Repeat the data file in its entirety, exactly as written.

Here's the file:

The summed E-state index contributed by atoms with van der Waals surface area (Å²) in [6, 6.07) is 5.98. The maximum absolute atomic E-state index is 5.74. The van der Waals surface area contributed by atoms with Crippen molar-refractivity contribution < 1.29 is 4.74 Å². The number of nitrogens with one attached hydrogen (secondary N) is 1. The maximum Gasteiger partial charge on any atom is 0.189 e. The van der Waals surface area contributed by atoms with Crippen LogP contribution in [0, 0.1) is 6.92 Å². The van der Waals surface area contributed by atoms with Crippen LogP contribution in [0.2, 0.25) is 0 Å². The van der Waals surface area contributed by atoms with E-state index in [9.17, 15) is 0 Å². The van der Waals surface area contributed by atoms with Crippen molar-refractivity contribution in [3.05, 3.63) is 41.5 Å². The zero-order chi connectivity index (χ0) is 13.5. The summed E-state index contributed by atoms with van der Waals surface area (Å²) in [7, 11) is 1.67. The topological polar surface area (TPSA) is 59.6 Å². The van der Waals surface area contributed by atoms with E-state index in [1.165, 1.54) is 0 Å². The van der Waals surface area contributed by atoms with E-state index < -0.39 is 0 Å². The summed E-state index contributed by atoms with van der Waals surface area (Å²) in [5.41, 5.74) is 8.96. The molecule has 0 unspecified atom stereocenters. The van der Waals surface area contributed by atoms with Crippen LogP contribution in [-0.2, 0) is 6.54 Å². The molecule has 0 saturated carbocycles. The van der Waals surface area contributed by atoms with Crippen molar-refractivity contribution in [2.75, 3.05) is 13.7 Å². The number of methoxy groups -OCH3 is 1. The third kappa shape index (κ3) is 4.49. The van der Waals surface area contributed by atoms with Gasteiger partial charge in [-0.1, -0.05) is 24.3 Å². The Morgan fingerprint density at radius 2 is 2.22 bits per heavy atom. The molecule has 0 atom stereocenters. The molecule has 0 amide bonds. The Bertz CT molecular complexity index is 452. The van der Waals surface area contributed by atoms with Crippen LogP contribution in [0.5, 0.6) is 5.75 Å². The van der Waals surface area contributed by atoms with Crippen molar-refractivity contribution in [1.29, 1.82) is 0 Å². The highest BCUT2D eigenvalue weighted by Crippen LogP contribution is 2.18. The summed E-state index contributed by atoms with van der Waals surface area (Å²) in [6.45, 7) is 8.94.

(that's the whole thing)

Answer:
The summed E-state index contributed by atoms with van der Waals surface area (Å²) in [6, 6.07) is 5.98. The maximum absolute atomic E-state index is 5.74. The van der Waals surface area contributed by atoms with Crippen molar-refractivity contribution < 1.29 is 4.74 Å². The number of nitrogens with one attached hydrogen (secondary N) is 1. The maximum Gasteiger partial charge on any atom is 0.189 e. The van der Waals surface area contributed by atoms with Crippen LogP contribution in [0, 0.1) is 6.92 Å². The van der Waals surface area contributed by atoms with Crippen LogP contribution in [0.2, 0.25) is 0 Å². The van der Waals surface area contributed by atoms with E-state index in [9.17, 15) is 0 Å². The van der Waals surface area contributed by atoms with Crippen molar-refractivity contribution in [3.05, 3.63) is 41.5 Å². The zero-order chi connectivity index (χ0) is 13.5. The summed E-state index contributed by atoms with van der Waals surface area (Å²) in [7, 11) is 1.67. The topological polar surface area (TPSA) is 59.6 Å². The van der Waals surface area contributed by atoms with E-state index in [1.165, 1.54) is 0 Å². The van der Waals surface area contributed by atoms with E-state index < -0.39 is 0 Å². The summed E-state index contributed by atoms with van der Waals surface area (Å²) in [5.41, 5.74) is 8.96. The molecule has 0 unspecified atom stereocenters. The van der Waals surface area contributed by atoms with Crippen LogP contribution in [-0.2, 0) is 6.54 Å². The molecule has 0 saturated carbocycles. The van der Waals surface area contributed by atoms with Crippen molar-refractivity contribution in [2.75, 3.05) is 13.7 Å². The number of methoxy groups -OCH3 is 1. The third kappa shape index (κ3) is 4.49. The van der Waals surface area contributed by atoms with Gasteiger partial charge in [-0.1, -0.05) is 24.3 Å². The Morgan fingerprint density at radius 2 is 2.22 bits per heavy atom. The molecule has 0 atom stereocenters. The molecule has 0 amide bonds. The Bertz CT molecular complexity index is 452. The van der Waals surface area contributed by atoms with Crippen LogP contribution in [0.5, 0.6) is 5.75 Å². The van der Waals surface area contributed by atoms with Crippen molar-refractivity contribution in [1.29, 1.82) is 0 Å². The highest BCUT2D eigenvalue weighted by Crippen LogP contribution is 2.18. The summed E-state index contributed by atoms with van der Waals surface area (Å²) in [6.45, 7) is 8.94.